You can only test the patience of the SEC Enforcement Division for so long during the course of an investigation, as an oil and gas company and its principal recently found out the hard way.
On June 9, 2017, the Securities and Exchange Commission filed a subpoena enforcement action in US District Court against two entities and an individual seeking the production of books and records in connection with a limited partnership oil and gas offering investigation.
The SEC’s court action arose out of the issuing of subpoenas by the Enforcement Staff to the oil and gas issuer in October 2016. The subpoenas sought certain company books and records, including offering materials, communications with investors and documents evidencing how investor funds were used — standard requests in a garden variety SEC securities offering investigation.The oil and gas issuer evidently delayed (and delayed, and delayed some more) and requested, and was apparently granted, nine separate extensions of time to produce the required documents. I assume on the tenth request the SEC simply said no more and immediately filed its subpoena enforcement action.
In the SEC’s court papers, the SEC asserted that it was investigating possible violations of the federal securities laws, including the unregistered offer and sale of oil and gas limited partnerships and joint ventures, the making of untrue statements to investors, and the possible misappropriation of investor funds. The SEC further alleged that its Enforcement Division Staff had developed evidence in its investigation thus far indicating that since 2012 more than $10 million had been raised from over 180 investors in the targeted securities offering.
The SEC’s application with the District Court requests an order compelling the oil and gas entities and its principal to fully comply with the SEC’s subpoena requests.
In my twenty-five years of experience in SEC matters, I have learned that nothing ever good comes from forcing the SEC’s hand and causing it to file a subpoena enforcement action.
Absent a privilege, the SEC will eventually obtain the documents sought by the subpoena anyway. Given that, why would you needlessly pick a fight with the SEC — which you will likely lose given the SEC’s broad powers to enforce its subpoenas under law — and thereby cause the SEC’s investigation about your company to be made public, when it otherwise would have remained non-public and confidential. In forcing the SEC to file, you create needless damaging publicity, draw further attention to an investigation that may ultimately be dropped without enforcement action, and make it much more difficult to negotiate a favorable settlement with the SEC in the event it seeks to file charges at the conclusion of the investigation.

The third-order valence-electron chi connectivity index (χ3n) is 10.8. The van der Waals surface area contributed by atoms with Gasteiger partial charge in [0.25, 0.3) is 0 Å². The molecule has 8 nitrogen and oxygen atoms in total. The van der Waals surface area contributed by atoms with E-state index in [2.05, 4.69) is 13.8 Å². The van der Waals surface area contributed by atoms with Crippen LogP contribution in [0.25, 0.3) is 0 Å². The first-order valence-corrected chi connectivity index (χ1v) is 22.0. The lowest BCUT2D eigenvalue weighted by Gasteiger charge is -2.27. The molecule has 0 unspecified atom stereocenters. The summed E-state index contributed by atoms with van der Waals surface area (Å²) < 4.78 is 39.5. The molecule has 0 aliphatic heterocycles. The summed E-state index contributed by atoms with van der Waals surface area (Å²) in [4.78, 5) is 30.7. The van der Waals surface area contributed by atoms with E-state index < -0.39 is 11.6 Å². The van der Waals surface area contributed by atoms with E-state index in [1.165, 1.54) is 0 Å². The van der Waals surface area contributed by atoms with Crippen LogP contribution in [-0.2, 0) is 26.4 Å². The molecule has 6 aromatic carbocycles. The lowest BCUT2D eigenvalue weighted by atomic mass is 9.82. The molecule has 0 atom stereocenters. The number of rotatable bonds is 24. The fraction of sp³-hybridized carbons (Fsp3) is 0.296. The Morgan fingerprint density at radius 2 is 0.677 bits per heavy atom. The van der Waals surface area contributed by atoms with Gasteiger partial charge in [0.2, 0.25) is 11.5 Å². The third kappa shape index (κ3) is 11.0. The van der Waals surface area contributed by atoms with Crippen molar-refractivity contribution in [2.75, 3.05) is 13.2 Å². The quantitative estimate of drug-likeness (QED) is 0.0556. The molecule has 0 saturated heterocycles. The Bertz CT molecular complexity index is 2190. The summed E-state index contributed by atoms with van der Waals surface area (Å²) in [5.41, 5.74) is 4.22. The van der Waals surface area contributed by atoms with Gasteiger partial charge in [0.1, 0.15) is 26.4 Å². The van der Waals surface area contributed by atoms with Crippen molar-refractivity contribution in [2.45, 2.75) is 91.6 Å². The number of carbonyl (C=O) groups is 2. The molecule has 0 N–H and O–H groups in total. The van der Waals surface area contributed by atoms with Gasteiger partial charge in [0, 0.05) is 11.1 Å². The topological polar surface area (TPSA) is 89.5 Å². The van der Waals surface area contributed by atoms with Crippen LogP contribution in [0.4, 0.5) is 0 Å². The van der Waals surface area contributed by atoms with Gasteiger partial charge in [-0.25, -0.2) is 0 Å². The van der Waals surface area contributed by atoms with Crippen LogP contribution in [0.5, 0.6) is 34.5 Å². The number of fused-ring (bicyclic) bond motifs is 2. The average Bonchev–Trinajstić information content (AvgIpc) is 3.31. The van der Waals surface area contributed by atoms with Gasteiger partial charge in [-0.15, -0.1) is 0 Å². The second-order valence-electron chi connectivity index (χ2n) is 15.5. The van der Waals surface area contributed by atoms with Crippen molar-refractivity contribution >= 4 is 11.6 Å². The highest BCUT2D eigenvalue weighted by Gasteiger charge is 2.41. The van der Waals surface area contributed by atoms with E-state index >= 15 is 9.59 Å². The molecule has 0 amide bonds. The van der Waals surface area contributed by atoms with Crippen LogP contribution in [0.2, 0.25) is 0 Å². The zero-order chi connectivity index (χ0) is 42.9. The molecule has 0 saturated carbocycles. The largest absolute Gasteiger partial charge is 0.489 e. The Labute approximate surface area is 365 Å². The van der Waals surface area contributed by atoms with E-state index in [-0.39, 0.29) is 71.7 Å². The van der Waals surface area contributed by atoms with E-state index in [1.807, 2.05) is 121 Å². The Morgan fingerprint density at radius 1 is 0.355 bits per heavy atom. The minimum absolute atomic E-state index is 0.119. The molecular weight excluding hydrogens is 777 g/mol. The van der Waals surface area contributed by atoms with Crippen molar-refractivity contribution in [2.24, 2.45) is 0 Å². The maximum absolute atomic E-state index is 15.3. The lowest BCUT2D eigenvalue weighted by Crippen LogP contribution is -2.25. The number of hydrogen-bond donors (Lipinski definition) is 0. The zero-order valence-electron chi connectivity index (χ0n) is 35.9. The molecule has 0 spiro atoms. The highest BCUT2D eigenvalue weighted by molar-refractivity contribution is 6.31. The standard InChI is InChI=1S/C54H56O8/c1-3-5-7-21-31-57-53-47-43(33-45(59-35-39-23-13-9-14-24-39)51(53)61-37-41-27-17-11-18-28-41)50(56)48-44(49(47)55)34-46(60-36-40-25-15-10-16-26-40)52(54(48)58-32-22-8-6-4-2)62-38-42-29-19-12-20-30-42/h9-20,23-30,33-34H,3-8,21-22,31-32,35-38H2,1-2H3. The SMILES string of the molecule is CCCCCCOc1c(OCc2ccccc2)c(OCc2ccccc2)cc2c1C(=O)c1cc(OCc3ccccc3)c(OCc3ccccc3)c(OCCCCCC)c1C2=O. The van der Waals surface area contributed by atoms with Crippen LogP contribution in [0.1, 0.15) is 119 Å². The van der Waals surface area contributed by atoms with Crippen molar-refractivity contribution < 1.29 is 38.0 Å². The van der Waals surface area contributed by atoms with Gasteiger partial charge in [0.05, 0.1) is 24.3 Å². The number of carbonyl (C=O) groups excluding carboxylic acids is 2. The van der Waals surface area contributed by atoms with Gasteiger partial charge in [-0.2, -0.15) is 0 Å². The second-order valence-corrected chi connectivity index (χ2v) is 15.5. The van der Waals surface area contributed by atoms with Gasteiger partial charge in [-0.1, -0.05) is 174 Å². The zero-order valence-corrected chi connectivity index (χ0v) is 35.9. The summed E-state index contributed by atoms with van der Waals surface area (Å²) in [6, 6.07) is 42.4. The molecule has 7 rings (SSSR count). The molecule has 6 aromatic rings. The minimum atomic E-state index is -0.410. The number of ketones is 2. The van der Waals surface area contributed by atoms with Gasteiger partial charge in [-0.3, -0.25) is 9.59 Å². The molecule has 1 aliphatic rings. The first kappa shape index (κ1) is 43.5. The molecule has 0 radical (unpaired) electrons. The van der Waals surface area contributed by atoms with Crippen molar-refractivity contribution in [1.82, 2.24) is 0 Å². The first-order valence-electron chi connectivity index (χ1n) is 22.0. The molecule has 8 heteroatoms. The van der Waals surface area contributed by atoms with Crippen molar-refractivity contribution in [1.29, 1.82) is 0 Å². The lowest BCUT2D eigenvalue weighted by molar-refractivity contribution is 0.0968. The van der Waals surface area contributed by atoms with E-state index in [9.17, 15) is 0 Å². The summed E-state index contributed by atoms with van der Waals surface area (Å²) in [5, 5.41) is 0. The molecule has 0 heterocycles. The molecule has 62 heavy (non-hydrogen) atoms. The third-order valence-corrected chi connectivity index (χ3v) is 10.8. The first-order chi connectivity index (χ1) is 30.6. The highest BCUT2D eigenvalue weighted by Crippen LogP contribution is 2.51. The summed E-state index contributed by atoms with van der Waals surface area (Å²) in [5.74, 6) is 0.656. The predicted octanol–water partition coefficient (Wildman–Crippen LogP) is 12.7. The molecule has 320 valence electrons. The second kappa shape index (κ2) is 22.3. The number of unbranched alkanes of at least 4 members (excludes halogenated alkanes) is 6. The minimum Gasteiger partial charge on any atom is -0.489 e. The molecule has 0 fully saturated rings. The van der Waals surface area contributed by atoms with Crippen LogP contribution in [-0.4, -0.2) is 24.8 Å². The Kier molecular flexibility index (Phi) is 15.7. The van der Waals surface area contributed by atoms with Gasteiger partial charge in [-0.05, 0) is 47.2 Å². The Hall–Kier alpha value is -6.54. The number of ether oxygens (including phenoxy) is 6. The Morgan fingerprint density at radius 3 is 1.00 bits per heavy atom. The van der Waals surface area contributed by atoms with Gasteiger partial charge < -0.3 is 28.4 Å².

Delaying and hoping that the SEC just goes away (the ostrich approach) is not a prudent or effective strategy during the course of a SEC investigation. There are much more effective ways to deal with SEC subpoena requests, even where they may ultimately uncover wrongdoing and securities law violations.
David Chase is a SEC defense attorney and former SEC Prosecutor who represents and defends those around the world who are being investigated or prosecuted for insider trading in SEC investigations or insider trading criminal cases. Mr. Chase is the principal of the Law Firm of David R. Chase, a SEC law firm, located in Fort Lauderdale, Florida. For a confidential consultation, you may contact Mr. Chase at: firstname.lastname@example.org or toll-free at: (800) 760-0912. The law firm’s website is: securitiesfrauddefense.net.